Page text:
The other thing is that it has to be playing. While I was very committed to developing technique, when I was doing eight hours a day it was like two hours of technique, it was two hours of theory, it was two hours of improvisation, and then it was two hours of "free swim," where I could either do more technique or I'd work on some funny sounds or whatever. Some of that felt like work, but a lot of it was really fun. The third thing is you get better when you play with other people, and you get much better when you play live. The way to get better is to bounce music off other people, and have your ears open, and to play live. I learned that it's great to play with people through doing it the wrong way. In my high school band, for example, we were a master of our six songs in the basement. When we actually played a gig, we were an absolute disaster. That thing you need to know as a guitar player, to put your guitar chord around the strap so it doesn't come out in the middle of a gig? You don't find that out when you're sitting in your basement. You're a s****y guitar player until you learn how to do that. I don't care if you've got Yngvie for days in your fingers. That's the kind of thing that and a million other things you learn in a live environment, the hard way. In that regard there's no such thing as a bad gig you can always learn.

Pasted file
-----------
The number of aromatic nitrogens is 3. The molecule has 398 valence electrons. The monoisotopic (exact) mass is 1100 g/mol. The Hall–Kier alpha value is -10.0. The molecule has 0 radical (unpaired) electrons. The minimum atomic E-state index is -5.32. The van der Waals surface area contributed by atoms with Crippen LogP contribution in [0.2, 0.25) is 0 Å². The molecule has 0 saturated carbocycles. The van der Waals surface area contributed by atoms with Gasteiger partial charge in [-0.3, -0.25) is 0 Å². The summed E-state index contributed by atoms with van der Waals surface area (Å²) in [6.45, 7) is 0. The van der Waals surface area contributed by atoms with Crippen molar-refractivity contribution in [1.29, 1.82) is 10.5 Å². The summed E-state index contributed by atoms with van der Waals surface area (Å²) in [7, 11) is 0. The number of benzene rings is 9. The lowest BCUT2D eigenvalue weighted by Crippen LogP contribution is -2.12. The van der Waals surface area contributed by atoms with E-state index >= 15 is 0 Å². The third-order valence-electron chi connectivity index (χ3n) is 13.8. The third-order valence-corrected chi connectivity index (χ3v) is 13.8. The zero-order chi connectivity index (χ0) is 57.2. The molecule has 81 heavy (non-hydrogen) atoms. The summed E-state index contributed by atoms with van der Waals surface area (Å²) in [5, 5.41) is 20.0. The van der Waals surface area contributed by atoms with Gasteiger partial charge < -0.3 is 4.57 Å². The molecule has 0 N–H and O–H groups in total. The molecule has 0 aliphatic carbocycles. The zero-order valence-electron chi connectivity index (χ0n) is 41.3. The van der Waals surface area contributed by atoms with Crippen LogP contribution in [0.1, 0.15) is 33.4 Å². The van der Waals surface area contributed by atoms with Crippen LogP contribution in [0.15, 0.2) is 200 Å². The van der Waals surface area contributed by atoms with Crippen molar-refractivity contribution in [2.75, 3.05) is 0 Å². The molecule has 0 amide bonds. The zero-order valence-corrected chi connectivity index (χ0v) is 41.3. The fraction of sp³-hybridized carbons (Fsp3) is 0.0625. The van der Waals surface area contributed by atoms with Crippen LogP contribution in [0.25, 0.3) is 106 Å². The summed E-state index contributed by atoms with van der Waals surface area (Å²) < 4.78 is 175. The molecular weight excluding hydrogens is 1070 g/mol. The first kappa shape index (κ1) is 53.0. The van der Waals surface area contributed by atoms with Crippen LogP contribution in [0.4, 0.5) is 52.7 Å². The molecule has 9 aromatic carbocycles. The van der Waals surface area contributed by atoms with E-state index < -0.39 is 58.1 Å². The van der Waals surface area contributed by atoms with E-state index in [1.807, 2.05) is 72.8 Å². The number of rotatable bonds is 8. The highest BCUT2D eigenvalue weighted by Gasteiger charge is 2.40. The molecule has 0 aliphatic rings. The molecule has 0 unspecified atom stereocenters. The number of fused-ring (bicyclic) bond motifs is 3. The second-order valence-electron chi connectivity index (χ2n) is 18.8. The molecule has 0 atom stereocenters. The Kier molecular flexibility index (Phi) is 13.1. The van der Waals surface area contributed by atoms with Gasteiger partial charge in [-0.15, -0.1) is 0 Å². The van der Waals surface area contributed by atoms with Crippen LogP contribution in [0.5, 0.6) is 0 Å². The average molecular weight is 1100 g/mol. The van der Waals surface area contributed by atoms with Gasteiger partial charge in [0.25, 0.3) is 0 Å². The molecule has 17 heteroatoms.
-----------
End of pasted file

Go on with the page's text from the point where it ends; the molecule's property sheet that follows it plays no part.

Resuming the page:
MF: With your education and interests, I'm sure you could have done many things in your life career-wise. At what point did you know that music was it?
TM: I had a lot of interests as a young man, and music was one of them. I started playing guitar when I was 17. When I was 19 I was a freshman in college and it became clear to me that the other things I was involved in were interests, and that playing the guitar was a calling. It really felt like I did not choose it, it chose me. I'm a very rational, linear guy, but it did feel like it was some outside sort of spiritual presence. It's like, this is what is right for you. This is who you should be. And then I had to balance that with my studies, but the decision was made then. It was carved in stone at that point.
I was, in a way, stuck for three more years of college. I felt like I got into Harvard ... how am I not going to go? I had offers from some Chicago bands when I was 19 years old. I could have quit school and been too young to drink in these bars where I'd be shredding it up. That seemed like a good way to start, you know? But I stuck it out.
Had things not worked out, did you have a backup plan?-Trevor Mulharin
TM: Well, there's a great documentary called The Decline of Western Civilization, Part II: The Metal Years. In it, there's a montage of young hair-metal rockers who the director asks, "If this doesn't work out, what's your plan?" Every one of them says, "There is no plan B. I'm going to make it." That was me, too. I moved out here (to Los Angeles) by myself with no plan B. Of course, I did have an Ivy League degree in my pocket, but I had no interest in that. I had an interview for some Harvard alum who was a film industry bigwig. He and I got along well, and he actually offered me a job for pretty decent money. I said, "No, thanks. I don't want to do that. I want to do this (play music)." I just needed a day gig in the mailroom!